Pediatric & Squint

Pediatric squint, also known as strabismus, is a condition in which a child's eyes do not align properly. One eye may turn inwards, outwards, upwards, or downwards while the other eye looks straight ahead. This misalignment can be constant or intermittent. Strabismus can affect depth perception and lead to amblyopia (lazy eye) if left untreated. It is a common condition in children and requires early diagnosis and treatment to prevent long-term vision problems

Types of Pediatric Squint
  • Esotropia: Inward turning of one or both eyes. Commonly seen in infants and young children.
  • Exotropia: Outward turning of one or both eyes. Can be constant or appear intermittently, often when the child is tired or focusing on distant objects.
  • Hypertropia: One eye turns upward.
  • Hypotropia: One eye turns downward.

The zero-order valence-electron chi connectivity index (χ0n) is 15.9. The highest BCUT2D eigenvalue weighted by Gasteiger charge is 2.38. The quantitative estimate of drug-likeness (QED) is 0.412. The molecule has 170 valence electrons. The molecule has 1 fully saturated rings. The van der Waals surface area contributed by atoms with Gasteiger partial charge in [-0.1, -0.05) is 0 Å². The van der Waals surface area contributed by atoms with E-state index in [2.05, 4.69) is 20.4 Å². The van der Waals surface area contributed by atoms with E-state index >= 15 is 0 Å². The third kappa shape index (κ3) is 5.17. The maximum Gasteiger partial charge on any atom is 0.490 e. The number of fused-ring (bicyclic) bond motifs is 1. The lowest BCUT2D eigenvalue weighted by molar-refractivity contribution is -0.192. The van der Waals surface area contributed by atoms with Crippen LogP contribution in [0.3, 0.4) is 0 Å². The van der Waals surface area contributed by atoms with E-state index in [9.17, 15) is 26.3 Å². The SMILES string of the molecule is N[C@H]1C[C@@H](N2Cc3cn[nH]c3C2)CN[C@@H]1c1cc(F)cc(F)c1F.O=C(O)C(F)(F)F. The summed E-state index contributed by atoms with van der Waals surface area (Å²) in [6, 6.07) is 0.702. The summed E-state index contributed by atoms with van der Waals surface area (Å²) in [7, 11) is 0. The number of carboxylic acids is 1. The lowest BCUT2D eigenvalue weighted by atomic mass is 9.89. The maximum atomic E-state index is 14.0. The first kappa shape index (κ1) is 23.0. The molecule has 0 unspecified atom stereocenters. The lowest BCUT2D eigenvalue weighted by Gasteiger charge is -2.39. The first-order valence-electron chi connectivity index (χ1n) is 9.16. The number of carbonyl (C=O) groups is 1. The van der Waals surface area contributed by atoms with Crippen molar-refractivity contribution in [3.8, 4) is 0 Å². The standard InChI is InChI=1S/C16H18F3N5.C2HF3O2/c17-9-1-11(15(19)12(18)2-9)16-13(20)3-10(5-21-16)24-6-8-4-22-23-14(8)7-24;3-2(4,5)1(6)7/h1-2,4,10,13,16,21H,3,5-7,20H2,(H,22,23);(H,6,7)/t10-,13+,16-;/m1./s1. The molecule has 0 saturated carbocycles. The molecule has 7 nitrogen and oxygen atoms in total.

Causes of Pediatric Squint
  • Genetic factors: Family history of strabismus.
  • Refractive errors: Uncorrected farsightedness can cause inward turning of the eyes.
  • Muscle or nerve abnormalities: Issues with the muscles or nerves controlling eye movement.
  • Medical conditions: Conditions such as cerebral palsy, Down syndrome, or brain tumors./li>
  • Trauma: Injury to the eye or head.
Symptoms of Pediatric Squint
  • Misaligned eyes: One eye may turn in a different direction than the other.
  • Double vision: The child may see two images of a single object.
  • Closing one eye: To see clearly or to avoid double vision.
  • Head tilting: To use the eyes together and compensate for misalignment.
  • Poor depth perception: Difficulty judging distances.